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  • OLLV Foundation | St. Callistus Chapel at Christ Cathedral

    OLLV Foundation OLLV FOUNDATION HISTORY DONATE NOW OLLV FOUNDATION God is with Us, God Loves Us. We Share in His Power. The OLLV Foundation has been tasked with completing the Our Lady of La Vang Shrine and the creation of the St. Callistus Chapel, to be located in the cathedral undercroft. The OLLV Foundation takes its name from the success of the Our Lady of La Vang Shrine, a testament to the 1798 Vietnamese Marian apparition. In its first year, the shrine has quickly become a major site of Catholic worship and reverence for the Christ Cathedral parish and the region at large. Diocesan priests and countless volunteers who helped fundraise more than $17 million for the shrine are looking to replicate that success to complete the shrine's second phase and create the St. Callistus Chapel. READ MORE

  • Story of the Old St. Callistus Parish | St. Callistus Chapel at Christ Cathedral

    About the St. Callistus Parish Learn About the Original Parish DONATE NOW St. Callistus Parish God is with Us, God Loves Us. We Share in His Power. The St. Callistus parish could be considered the foundation of the Christ Cathedral. Founded in 1961, the first mass for the St. Callistus parish was celebrated in a roller rink. The history of this parish ran deep and the significance of the start of the parish birthed the nickname “Holy Rollers” for the original worshipers of the parish. Previously located at 12921 Lewis Street in Garden Grove, California, the St. Callistus parish was home to a multilingual Catholic community. On a weekly basis, mass could be attended in English, Spanish, or Vietnamese. ​ About the St. Callistus Vietnamese Community The St. Callistus Parish was home to the Vietnamese Three Borders Community. The Three Borders Community was founded in 1978 by a few parishioner families that left Vietnam after the Great Incident in South Vietnam. The community started off small, but with the holy guidance of the late Father Vu Tuan Tu, Father Do Thanh Ha, Father Tran Phuc Long, the community grew from a small number of parishioners to over a 1,000. Vietnamese masses at the St. Callistus parishes grew from one mass every Saturday, to daily masses, and 3 masses on Sunday. ​ A memory from a St. Callistus Parishioner. Fr. Tuyen, our pastor at the time, was a 4th degree Knight of Columbus. He approached me to start a council of the Knights at St. Callistus. I told Fr. Tuyen that "I'm not a Knight". He said: "Well, become one." I had been quietly thinking and working on that idea, unbeknown to Fr. Tuyen. Everyone knows you can't say no to Fr. Tuyen. I contacted my brother John who was a Knight at the Balboa Council. He signed me up. I went to the 1st, 2nd, and 3rd degree ceremonies over the course of a year or so. I felt I had to go to some meetings so I could get an idea of what Knights were all about. I was also talking with Luis Avila, a fellow parishioner at St. Callistus. He was already a Knight. He was excited about establishing a Council of Knights at St. Callistus. We contacted some leaders of the Knights and came up with a plan to get the Knights going at. St. Callistus. One of the biggest hurdles was choosing a name for our Council. It was around this time we learned that St. Callistus was going to move to the Crystal Cathedral. Names and timelines were up in the air. We were determined to get the Knights going at St. Callistus. We were worried about St. Callistus disappearing or fading from memory with the move and all it entailed. After some time, prayer and discussion, we settled on the name St. Callistus At Christ Cathedral, Council 12694. We have had to defend that name many times since we have completed the move. People have suggested that we drop the St. Callistus part of our name since St. Callistus Parish was now gone. We as Knights of Columbus, Council 12694, stressed that we wanted to keep the memory of St. Callistus alive, which is why we chose the name that we did. It is now very exciting that St. Callistus Chapel is taking shape. ​ A memory from a St. Callistus Parishioner. Before the building of the new St. Callistus church the Hispanic Ministries dreamed about having a shrine for Our lady of Guadalupe on the campus and in order to make that a reality, they had to raise funds to help come up with most of the cost. They organize all the ministries to cook food to be sold to raise funds. Each week tamales and champurrado were sold after all Mass times. The shrine was built directly behind the Rectory facing the parking lot nearby where the new church would eventually be built. This might not seem very important to most but for the Hispanic community it was a wonderful blessing, they/we finally had a place to worship Our Lady of Guadalupe especially for the yearly Novena and festivities. I started working at St. Callistus in 1997 and have continued to be part of the staff here at Christ Cathedral Parish. I have many beautiful memories of St. Callistus and our Hispanic Ministries. Fr. Rudolph Preciado was the Pastor when I started working for the parish and he was still the Paster when the new church building was finalized. He along with the Hispanic Ministries did a campaign to raise funds and to motivate neighboring parishioners to support financially the construction of the new church. He along with parishioners went door to door within the neighborhood. Aside from this, all the ministries would sell different types of traditional Mexican food to help with the building of the new church. ​ The St. Callistus parish was traded as part of a deal between the Catholic Diocese of Orange and the Crystal Cathedral Ministries, and on Sunday, June 30th, 2013, the St. Callistus parish move up Lewis Street to its new home at the newly formed Christ Cathedral campus. ​ The St. Callistus parish transitioned to the Christ Cathedral parish, but the parishioners and the spirit of the old parish were never forgotten. On February 1st, accompanied by the Bishop of Orange, the OLLV Foundation announced that St. Callistus was coming back in the form of a new chapel in the undercroft of Christ Cathedral. This new 12,500 square foot chapel will allow seating for 250 people. The St. Callistus Chapel will feature a crypt that will house resting space for 40 bishops and 1,054 niches.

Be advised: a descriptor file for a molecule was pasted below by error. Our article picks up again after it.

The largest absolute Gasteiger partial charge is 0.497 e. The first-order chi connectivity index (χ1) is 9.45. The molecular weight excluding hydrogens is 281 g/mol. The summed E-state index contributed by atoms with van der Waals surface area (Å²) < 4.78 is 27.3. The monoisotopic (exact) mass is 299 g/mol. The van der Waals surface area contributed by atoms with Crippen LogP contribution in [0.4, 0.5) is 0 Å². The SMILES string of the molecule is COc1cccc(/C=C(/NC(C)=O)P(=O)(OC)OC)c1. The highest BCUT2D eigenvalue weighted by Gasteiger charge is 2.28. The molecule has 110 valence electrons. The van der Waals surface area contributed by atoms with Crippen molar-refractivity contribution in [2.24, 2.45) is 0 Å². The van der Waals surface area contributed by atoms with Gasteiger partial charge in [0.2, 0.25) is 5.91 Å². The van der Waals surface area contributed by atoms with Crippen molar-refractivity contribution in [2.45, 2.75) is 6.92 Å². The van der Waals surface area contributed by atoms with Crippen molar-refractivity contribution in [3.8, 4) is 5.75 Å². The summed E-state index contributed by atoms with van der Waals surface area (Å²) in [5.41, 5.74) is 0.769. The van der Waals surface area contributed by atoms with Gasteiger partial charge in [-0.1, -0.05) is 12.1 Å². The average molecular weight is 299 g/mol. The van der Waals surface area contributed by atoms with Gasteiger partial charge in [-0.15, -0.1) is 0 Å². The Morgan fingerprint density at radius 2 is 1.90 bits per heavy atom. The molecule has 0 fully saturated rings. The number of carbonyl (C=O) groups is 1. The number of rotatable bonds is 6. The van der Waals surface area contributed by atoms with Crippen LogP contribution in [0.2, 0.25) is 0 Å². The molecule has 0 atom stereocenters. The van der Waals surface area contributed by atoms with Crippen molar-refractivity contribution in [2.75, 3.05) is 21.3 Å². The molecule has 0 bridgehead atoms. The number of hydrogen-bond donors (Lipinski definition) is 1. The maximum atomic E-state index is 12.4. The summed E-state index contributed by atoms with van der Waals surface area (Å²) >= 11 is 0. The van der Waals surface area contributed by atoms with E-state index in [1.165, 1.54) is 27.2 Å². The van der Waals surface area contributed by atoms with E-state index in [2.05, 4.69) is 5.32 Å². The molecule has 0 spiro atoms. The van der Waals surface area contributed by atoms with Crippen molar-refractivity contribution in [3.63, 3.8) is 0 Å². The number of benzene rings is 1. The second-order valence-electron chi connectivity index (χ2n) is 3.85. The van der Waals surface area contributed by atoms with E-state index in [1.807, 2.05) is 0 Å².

• Christ Cathedral Today | St. Callistus Chapel at Christ Cathedral

    Christ Cathedral LEARN ABOUT THE CHRIST CATHEDRAL AND THE DIOCESE OF ORANGE DONATE NOW CHRIST CATHEDRAL TODAY God is with Us, God Loves Us. We Share in His Power. Located at 13280 Chapman Ave, Garden Grove, CA the Christ Cathedral Campus is the home to the Diocese of Orange. Standing 120 feet tall (12 stories), 141 feet long and 207 feet wide, the 78,397-square-foot edifice is constructed entirely of glass and steel. With 10,660 panes of mirrored glass and seating for 3,000, the Christ Cathedral is known worldwide for its inspiring beauty and breathtaking scale. Today the Christ Cathedral campus, among other enterprises, includes: Christ Cathedral Academy, serving children in grades preK-8; the Diocese Pastoral Center, home to the Bishop of Orange; the Freed Performing Arts Theatre; world-class art and spiritual exhibits; Crean Tower and its 52-bell carillon; Cathedral Memorial Gardens, the final resting place for Rev. Robert and Arvella Schuller, restaurateur Marie Callender and pianist Roger Williams; and the Tower of Hope, home to the New Hope Ministries 14-hour telephone counseling service and KCEO Radio, the Diocese’s station featuring content from Immaculate Heart Radio network and reaching as many as 6.8 million listeners. The campus will serve as a spiritual home to Orange County’s more than 1.3 million Catholics and also serve the local community through its extensive roster of services and programs available to everyone. The Christ Cathedral chapel is the religious sanctuary to 10,000 members with Masses taking place in English, Vietnamese, and Spanish. Many other events take place within the campus; weddings, conferences, concerts, and family friendly events. LEARN MORE